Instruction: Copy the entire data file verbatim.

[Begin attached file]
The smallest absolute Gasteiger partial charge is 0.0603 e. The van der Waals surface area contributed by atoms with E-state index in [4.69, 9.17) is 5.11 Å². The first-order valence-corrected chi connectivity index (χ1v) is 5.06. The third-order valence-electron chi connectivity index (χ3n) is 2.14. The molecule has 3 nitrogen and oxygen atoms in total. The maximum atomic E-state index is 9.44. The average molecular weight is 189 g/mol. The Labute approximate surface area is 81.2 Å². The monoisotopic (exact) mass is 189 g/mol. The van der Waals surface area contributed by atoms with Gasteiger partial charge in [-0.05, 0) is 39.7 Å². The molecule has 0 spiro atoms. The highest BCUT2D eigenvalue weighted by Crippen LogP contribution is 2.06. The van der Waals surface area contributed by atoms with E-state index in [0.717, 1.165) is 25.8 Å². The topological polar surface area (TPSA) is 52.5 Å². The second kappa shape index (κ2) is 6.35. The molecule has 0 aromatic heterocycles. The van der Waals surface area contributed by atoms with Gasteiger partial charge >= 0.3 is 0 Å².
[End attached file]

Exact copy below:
The smallest absolute Gasteiger partial charge is 0.0603 e. The van der Waals surface area contributed by atoms with E-state index in [4.69, 9.17) is 5.11 Å². The first-order valence-corrected chi connectivity index (χ1v) is 5.06. The third-order valence-electron chi connectivity index (χ3n) is 2.14. The molecule has 3 nitrogen and oxygen atoms in total. The maximum atomic E-state index is 9.44. The average molecular weight is 189 g/mol. The Labute approximate surface area is 81.2 Å². The monoisotopic (exact) mass is 189 g/mol. The van der Waals surface area contributed by atoms with Gasteiger partial charge in [-0.05, 0) is 39.7 Å². The molecule has 0 spiro atoms. The highest BCUT2D eigenvalue weighted by Crippen LogP contribution is 2.06. The van der Waals surface area contributed by atoms with E-state index in [0.717, 1.165) is 25.8 Å². The topological polar surface area (TPSA) is 52.5 Å². The second kappa shape index (κ2) is 6.35. The molecule has 0 aromatic heterocycles. The van der Waals surface area contributed by atoms with Gasteiger partial charge >= 0.3 is 0 Å².